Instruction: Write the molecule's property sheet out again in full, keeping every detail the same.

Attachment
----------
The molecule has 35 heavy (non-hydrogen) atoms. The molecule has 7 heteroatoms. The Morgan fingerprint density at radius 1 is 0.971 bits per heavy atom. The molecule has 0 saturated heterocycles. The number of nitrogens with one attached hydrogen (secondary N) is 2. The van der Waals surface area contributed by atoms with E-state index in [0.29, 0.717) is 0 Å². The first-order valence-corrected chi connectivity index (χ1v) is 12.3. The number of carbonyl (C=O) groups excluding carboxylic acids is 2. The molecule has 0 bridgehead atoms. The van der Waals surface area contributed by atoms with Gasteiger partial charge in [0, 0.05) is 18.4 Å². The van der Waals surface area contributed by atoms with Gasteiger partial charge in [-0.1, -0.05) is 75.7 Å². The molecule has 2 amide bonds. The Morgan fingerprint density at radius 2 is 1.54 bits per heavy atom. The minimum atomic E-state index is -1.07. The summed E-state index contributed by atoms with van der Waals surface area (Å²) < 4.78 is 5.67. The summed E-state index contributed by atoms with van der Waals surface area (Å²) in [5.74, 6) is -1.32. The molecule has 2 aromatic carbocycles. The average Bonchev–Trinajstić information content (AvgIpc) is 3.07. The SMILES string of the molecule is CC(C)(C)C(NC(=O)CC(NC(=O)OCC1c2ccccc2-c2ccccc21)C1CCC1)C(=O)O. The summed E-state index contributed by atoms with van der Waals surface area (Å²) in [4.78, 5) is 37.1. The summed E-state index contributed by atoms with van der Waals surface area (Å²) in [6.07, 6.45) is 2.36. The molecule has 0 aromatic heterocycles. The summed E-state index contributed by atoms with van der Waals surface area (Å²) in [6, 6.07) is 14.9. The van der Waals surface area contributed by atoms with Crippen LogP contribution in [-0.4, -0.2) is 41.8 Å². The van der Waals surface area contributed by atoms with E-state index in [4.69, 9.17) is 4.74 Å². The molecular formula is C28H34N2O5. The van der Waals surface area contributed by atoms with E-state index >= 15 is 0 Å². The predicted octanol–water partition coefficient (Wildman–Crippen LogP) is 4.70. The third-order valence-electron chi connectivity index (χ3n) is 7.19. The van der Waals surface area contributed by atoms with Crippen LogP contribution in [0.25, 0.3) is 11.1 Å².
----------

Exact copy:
The molecule has 35 heavy (non-hydrogen) atoms. The molecule has 7 heteroatoms. The Morgan fingerprint density at radius 1 is 0.971 bits per heavy atom. The molecule has 0 saturated heterocycles. The number of nitrogens with one attached hydrogen (secondary N) is 2. The van der Waals surface area contributed by atoms with E-state index in [0.29, 0.717) is 0 Å². The first-order valence-corrected chi connectivity index (χ1v) is 12.3. The number of carbonyl (C=O) groups excluding carboxylic acids is 2. The molecule has 0 bridgehead atoms. The van der Waals surface area contributed by atoms with Gasteiger partial charge in [0, 0.05) is 18.4 Å². The van der Waals surface area contributed by atoms with Gasteiger partial charge in [-0.1, -0.05) is 75.7 Å². The molecule has 2 amide bonds. The Morgan fingerprint density at radius 2 is 1.54 bits per heavy atom. The minimum atomic E-state index is -1.07. The summed E-state index contributed by atoms with van der Waals surface area (Å²) < 4.78 is 5.67. The summed E-state index contributed by atoms with van der Waals surface area (Å²) in [5.74, 6) is -1.32. The molecule has 2 aromatic carbocycles. The average Bonchev–Trinajstić information content (AvgIpc) is 3.07. The SMILES string of the molecule is CC(C)(C)C(NC(=O)CC(NC(=O)OCC1c2ccccc2-c2ccccc21)C1CCC1)C(=O)O. The summed E-state index contributed by atoms with van der Waals surface area (Å²) in [4.78, 5) is 37.1. The summed E-state index contributed by atoms with van der Waals surface area (Å²) in [6.07, 6.45) is 2.36. The molecule has 0 aromatic heterocycles. The summed E-state index contributed by atoms with van der Waals surface area (Å²) in [6, 6.07) is 14.9. The van der Waals surface area contributed by atoms with Crippen LogP contribution in [-0.4, -0.2) is 41.8 Å². The van der Waals surface area contributed by atoms with E-state index in [4.69, 9.17) is 4.74 Å². The molecular formula is C28H34N2O5. The van der Waals surface area contributed by atoms with E-state index >= 15 is 0 Å². The predicted octanol–water partition coefficient (Wildman–Crippen LogP) is 4.70. The third-order valence-electron chi connectivity index (χ3n) is 7.19. The van der Waals surface area contributed by atoms with Crippen LogP contribution in [0.25, 0.3) is 11.1 Å².